The film begins, strikingly, on the Fourth of July with fireworks gently exploding in the sky through a wide shot of San Francisco. Fincher establishes his setting with a nostalgic knowingness, showing us what it felt like to be in San Francisco circa 1969 instead of a literal representation. The opening minutes have a heightened bliss usually only felt as a memory, particularly through a tracking shot where the camera is mounted inside a car facing out the side window. We see kids lighting off bright fireworks in the driveway and families gathered laughing. It’s easy to see these gorgeously shot opening moments thinking “what a time to live.” We get swept up in the dream of 1969 San Francisco, so when a gun with a gigantic silencer penetrates the barrier of the car window, it’s not just the two young lovers that are executed, but our idyllic fantasy Fincher’s conjured for the audience. A month later, the first of 18 Zodiac letters arrived at the San Francisco Chronicle, setting forth a media frenzy engulfing the country.
In an excellent Playboy Interview, Fincher remarked he didn’t know what he was really doing until Zodiac. It’s easy to see why, not because his other films aren’t cinematically sound -- obviously they are -- but because it was the genesis of his now iconic style of smooth pans, meticulously lit medium shots, and punchy editing that gives scenes a start-stop rhythm that keeps tension high. More than anything, his style was a reaction to digital moviemaking, using the Viper camera to do take after take after take to hone in performances to the point of perfection. Fincher chased perfection in Zodiac the way Graysmith chased the Zodiac killer, and the results are breathtaking. The Viper let us peer into the night unlike what was ever possible in cinema history, and there’s no film more appropriate for its introduction.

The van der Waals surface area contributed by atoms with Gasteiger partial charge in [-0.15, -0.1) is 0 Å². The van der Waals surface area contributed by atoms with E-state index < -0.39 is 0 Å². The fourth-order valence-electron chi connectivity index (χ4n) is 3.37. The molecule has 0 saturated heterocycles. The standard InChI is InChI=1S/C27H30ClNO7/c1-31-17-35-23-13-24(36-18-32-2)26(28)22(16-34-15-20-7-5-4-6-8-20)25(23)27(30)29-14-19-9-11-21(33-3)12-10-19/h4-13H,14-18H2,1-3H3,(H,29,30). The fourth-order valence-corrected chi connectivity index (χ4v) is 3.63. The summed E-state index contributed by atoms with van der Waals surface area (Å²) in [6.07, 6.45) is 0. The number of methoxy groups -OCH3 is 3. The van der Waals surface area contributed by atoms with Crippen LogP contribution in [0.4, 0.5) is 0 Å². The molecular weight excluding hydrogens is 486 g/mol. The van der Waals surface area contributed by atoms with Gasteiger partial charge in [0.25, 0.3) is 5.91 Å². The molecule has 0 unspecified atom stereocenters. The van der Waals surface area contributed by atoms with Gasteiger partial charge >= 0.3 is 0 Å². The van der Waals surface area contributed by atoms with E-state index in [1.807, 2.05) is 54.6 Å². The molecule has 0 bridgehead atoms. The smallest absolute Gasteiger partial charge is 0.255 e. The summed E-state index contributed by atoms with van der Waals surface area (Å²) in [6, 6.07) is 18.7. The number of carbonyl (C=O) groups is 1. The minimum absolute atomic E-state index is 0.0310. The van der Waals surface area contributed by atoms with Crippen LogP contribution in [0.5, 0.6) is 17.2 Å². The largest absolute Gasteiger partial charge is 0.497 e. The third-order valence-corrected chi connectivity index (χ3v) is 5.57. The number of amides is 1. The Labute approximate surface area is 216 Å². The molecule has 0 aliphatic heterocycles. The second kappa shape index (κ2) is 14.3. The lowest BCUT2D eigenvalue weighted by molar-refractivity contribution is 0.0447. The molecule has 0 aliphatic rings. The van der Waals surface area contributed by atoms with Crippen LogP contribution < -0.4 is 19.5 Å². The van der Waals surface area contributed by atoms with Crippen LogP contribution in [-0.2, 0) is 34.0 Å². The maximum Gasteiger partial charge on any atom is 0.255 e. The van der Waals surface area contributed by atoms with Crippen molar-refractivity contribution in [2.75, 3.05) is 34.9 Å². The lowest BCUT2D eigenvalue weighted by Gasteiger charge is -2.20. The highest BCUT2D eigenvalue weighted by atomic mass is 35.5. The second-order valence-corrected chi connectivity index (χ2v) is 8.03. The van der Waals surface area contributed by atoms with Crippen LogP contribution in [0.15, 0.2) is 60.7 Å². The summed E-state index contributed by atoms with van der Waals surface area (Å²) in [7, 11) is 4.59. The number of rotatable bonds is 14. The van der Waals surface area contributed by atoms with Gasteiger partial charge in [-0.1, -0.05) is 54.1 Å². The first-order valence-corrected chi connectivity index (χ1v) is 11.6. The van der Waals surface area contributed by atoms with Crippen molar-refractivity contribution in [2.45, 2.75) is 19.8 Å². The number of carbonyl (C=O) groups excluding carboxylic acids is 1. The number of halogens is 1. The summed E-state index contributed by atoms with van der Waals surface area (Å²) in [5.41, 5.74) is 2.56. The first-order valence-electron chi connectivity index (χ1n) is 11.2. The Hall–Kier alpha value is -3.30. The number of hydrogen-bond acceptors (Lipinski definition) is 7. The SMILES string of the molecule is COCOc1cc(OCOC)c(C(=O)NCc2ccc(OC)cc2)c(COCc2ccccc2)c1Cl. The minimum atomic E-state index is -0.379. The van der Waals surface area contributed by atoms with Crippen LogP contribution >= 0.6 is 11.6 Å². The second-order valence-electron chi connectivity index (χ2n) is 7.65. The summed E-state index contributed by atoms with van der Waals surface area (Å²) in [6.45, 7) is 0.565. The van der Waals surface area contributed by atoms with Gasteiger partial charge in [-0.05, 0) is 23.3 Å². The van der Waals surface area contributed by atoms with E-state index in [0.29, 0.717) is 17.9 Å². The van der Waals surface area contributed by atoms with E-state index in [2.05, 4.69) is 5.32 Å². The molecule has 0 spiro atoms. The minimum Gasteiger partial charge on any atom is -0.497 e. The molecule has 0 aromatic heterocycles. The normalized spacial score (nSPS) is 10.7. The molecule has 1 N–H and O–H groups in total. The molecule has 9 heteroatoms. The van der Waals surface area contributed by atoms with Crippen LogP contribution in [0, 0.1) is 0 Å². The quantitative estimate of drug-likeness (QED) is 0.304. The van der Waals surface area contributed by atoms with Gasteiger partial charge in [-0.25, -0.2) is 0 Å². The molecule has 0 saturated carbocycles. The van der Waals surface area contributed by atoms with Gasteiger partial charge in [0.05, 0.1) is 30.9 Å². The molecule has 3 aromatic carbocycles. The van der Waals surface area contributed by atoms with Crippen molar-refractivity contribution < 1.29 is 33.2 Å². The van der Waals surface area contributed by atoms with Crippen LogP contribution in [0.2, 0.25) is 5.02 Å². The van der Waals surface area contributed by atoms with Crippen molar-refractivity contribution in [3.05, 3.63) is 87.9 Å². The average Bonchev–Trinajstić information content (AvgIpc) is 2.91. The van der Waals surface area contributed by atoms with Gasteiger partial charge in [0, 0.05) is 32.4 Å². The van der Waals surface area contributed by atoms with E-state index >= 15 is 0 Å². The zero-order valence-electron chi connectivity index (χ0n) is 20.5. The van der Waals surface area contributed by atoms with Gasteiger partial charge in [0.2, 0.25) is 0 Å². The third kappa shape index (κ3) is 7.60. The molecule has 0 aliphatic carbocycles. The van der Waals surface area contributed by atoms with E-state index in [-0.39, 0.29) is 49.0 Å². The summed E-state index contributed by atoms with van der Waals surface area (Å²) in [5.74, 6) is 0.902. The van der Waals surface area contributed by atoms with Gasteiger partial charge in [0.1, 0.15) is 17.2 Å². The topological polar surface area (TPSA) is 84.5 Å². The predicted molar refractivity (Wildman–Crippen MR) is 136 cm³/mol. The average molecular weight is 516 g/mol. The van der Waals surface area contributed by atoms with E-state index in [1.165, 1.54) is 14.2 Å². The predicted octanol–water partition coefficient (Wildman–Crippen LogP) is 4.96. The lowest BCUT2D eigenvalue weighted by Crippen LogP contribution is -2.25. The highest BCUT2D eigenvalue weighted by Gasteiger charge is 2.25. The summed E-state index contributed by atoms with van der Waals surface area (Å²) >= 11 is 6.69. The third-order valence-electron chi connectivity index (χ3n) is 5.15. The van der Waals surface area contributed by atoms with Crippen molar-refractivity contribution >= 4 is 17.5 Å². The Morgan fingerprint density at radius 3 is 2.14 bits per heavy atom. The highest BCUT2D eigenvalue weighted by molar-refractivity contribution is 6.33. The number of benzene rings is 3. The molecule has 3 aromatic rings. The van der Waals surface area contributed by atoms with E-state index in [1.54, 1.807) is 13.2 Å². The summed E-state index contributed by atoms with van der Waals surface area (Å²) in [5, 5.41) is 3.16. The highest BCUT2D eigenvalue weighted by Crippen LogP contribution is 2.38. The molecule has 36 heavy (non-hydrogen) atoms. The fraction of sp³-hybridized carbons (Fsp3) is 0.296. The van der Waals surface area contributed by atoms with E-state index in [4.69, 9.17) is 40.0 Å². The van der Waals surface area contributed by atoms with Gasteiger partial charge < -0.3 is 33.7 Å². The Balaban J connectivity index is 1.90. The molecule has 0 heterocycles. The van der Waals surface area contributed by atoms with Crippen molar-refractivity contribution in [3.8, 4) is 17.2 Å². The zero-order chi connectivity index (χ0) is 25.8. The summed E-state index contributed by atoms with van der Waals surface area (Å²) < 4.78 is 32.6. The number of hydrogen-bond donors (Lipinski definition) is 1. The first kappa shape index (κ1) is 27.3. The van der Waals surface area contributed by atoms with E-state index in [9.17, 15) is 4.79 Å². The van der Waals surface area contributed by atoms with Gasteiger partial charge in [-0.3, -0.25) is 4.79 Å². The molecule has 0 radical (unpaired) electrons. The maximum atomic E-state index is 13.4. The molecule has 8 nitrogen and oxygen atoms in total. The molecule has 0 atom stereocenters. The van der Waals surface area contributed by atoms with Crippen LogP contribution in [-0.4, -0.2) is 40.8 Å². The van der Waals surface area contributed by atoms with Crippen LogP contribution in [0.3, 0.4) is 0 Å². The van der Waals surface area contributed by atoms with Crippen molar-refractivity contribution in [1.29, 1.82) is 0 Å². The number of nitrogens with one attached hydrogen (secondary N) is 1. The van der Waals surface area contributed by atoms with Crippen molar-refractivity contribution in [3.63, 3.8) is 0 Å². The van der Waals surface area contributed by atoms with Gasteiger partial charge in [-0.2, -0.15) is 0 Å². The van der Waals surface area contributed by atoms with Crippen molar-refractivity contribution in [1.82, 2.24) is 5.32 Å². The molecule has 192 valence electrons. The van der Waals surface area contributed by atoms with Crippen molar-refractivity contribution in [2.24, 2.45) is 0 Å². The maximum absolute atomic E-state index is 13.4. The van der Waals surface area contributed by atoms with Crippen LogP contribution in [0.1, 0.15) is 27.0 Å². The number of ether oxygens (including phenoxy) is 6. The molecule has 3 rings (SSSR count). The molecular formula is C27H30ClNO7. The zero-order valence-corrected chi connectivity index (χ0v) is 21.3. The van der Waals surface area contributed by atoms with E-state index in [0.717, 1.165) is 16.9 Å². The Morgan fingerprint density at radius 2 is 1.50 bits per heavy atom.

The rhythmic editing is the style that won Kirk Baxter and Angus Wall Oscars for editing on The Social Network and The Girl with the Dragon Tattoo, and it keeps Zodiac moving at lightning speed despite the huge length. Initial reviews remarked it was Fincher’s most restrained film, showing a radical departure from the hyper-stylization of Fight Club and Panic Room, and indeed this was interpreted as a maturation of him as an artist. This is only half true, since while Fincher’s camera is often still and flourishes are less loud, they still dominate the film.
Fincher donates minutes at a time to moments of pure cinema. The introduction of the Zodiac letter isn’t a simple mail delivery. Instead, it’s an elaborate sequence following the letter’s arrival to the building, to the mail sorting room, onto the cart, and then a cut up tracking shot through hallways and rooms until it’s eventually opened, all crosscut with a tracking shot Graysmith walking to his desk that day. There’s a hundred simpler ways to shoot this scene, but Fincher made it a stylistic statement. Pay Fucking Attention to This. Contrary to how it’s talked about, Zodiac is one of Fincher’s most stylishly executed films, and each artistic moment couldn’t be better chosen. The impossible birds-eye view tracking shot of a cab coasting through San Francisco’s glowing streets is the sophisticated cousin to Panic Room’s mechanically precise visuals, and the camera’s chilling gaze makes one’s spine tingle. This is to say nothing of the murder scenes themselves, which Fincher wisely doesn’t intrude upon with stylization. He lets their horror speak for itself.